When Harjot Sarwara first arrived in Canada two years ago on a student visa from Punjab, he lived in Montreal with his wife and their daughter. He was completing a program at a career college, but the French-language barrier made it difficult for his wife to get steady work. So when it came time for Mr. Sarwara to begin his co-op, he and his wife set their sights on the city where so many people from back home had settled: Brampton. But finding a home for their family of three that wasn’t shared accommodation in a basement proved difficult.
“Every time when we ask anybody to rent a house or show a house, they asked what your status is. I said, ‘Yeah, I’m a student.’ They said, ‘No, we will not be giving a home to a student,’” he recounted.
“Due to some of the people from my community who do bad things or they don’t have a good relation with the owner, the whole community is blamed and people like me suffer,” he said.
After two months, Mr. Sarwara was able to find a three-bedroom rental for $2,350 a month. When he and his family moved in, construction was already well under way to convert the basement into a separate apartment.
In the 2019 election, the NDP improved on its previous showing and finished second behind the Liberals in Brampton East, its rise tied to Mr. Singh’s star power and a growing consciousness around worker rights among more recent arrivals and the children of established immigrants.
L6P, a neighbourhood in Brampton East that The Globe and Mail has written extensively about since the spring (the name refers to postal codes in the area), recorded the highest per capita rate of COVID-19 infections in Ontario during the second and third waves of the pandemic, much of that driven by its work force. The same essential workers who were staffing poorly ventilated warehouses and taking crowded transit to work were bringing COVID-19 home in record numbers. Some delayed seeking proper treatment or getting vaccinated because they couldn’t take time off to do so, or were unsure if they qualified, given their immigration status.
Kiran Gill, the daughter of Indian immigrants and a resident of L6P, saw first-hand the desperation of those workers, many of whom were newcomers from India.
During a job at a temp agency that staffs warehouses, Ms. Gill encountered individuals on student visas from India who spoke only Hindi or Punjabi – their English was barely functional – and some boldly asked if they could book hours beyond the 20 they were legally able to work each week, offering to receive their pay under the table.
Working at the agency helped Ms. Gill see how little opportunity there was for even the highly trained professionals who came to Canada with dreams of prosperity.
“I would see people with work permits and [permanent residents] who had great experience from other countries and couldn’t find work so they’d have to go through agencies to at least get warehousing work to make ends meet,” she said.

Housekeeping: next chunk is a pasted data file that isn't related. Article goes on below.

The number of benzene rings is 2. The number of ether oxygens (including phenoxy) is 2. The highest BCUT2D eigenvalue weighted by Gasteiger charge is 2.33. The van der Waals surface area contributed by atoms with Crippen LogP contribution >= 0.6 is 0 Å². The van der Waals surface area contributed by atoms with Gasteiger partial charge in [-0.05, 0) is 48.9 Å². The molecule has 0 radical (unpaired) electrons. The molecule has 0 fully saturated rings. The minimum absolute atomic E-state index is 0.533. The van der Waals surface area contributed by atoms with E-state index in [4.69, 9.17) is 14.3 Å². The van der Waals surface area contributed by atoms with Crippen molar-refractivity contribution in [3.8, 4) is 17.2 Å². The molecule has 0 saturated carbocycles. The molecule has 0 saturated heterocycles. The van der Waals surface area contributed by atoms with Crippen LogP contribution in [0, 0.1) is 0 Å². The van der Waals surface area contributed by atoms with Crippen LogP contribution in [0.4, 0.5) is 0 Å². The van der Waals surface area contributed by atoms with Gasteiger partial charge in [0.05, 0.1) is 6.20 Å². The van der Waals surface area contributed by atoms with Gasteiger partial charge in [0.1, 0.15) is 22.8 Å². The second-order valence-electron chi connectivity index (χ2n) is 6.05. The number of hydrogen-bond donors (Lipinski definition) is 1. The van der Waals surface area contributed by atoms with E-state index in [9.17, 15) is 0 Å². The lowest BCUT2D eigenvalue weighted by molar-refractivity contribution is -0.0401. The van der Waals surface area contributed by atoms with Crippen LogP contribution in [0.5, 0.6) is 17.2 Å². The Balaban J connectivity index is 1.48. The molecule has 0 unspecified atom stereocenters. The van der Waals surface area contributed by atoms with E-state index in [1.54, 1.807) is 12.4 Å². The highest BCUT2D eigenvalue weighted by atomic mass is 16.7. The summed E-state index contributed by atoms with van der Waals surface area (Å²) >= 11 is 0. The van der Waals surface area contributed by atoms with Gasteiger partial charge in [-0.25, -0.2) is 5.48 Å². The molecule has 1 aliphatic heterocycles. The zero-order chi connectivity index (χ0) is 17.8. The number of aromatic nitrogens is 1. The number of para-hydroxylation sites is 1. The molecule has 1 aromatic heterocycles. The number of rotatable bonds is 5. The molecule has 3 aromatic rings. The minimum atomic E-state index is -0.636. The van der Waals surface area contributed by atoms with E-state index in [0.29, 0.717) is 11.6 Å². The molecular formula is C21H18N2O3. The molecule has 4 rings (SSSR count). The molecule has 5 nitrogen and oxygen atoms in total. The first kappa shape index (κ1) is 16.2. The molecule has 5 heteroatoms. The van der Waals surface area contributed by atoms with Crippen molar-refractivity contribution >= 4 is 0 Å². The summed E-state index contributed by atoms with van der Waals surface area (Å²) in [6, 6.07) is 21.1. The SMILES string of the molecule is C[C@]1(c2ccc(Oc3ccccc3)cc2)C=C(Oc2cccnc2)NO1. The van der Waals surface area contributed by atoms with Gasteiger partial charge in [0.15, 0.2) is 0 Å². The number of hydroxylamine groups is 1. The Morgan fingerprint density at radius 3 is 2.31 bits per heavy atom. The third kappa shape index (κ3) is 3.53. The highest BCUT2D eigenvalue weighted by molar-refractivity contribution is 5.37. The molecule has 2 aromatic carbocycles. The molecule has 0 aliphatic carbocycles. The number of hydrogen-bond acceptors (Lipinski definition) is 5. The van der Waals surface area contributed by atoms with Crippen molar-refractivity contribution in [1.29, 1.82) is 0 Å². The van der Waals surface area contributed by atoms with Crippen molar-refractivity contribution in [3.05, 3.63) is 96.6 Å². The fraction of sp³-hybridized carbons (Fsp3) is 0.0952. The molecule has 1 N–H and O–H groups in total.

COVID-related job losses in the city were substantial, with 20 per cent of residents claiming the Canadian Emergency Response Benefit in 2020.
Ms. Gill said the government has to build systems that ensure these workers don’t struggle and add further strains on housing and health care.
Sparsh Sharma, a digital marketer who owns a townhouse in L6P and came to Canada as a permanent resident in 2017, says he often plays down where he lives out of concern for the stigma and stereotypes associated with Brampton and linked to the large population of newcomers. With a labour market made up mostly of low-wage, essential-services jobs, Brampton needs better employment opportunities that will attract and retain individuals like him, he says, who have professional degrees, international work experience and high scores on language proficiency exams.
At the same time, he says the students and those on temporary work permits “are the ones doing the heavy lifting” and are the biggest source of labour in the city. “We enjoy this sort of lifestyle [of greater prosperity ] because they are working behind the scenes for us.”
On Tuesday evening, in the final stretch of campaigning, the Liberal campaign bus pulled up to the Speranza Banquet Hall in Brampton East, where Mr. Trudeau and former prime minister Jean Chrétien spoke. Mr. Sidhu, the incumbent seeking re-election, warmed up the crowd of more than 400 supporters, most of them South Asian.
Though he’s been an MP for two years, Mr. Sidhu spoke little of his record, instead focusing his introduction on his identity – an attempt to connect with as many in the crowd as possible.
He referenced his parents’ backgrounds as Indian immigrants who arrived in the early eighties, toiled at warehouses for 18 hours a day to create a better life for him and his brother.
“This is not just my story, this is the story of so many in this room,” he said.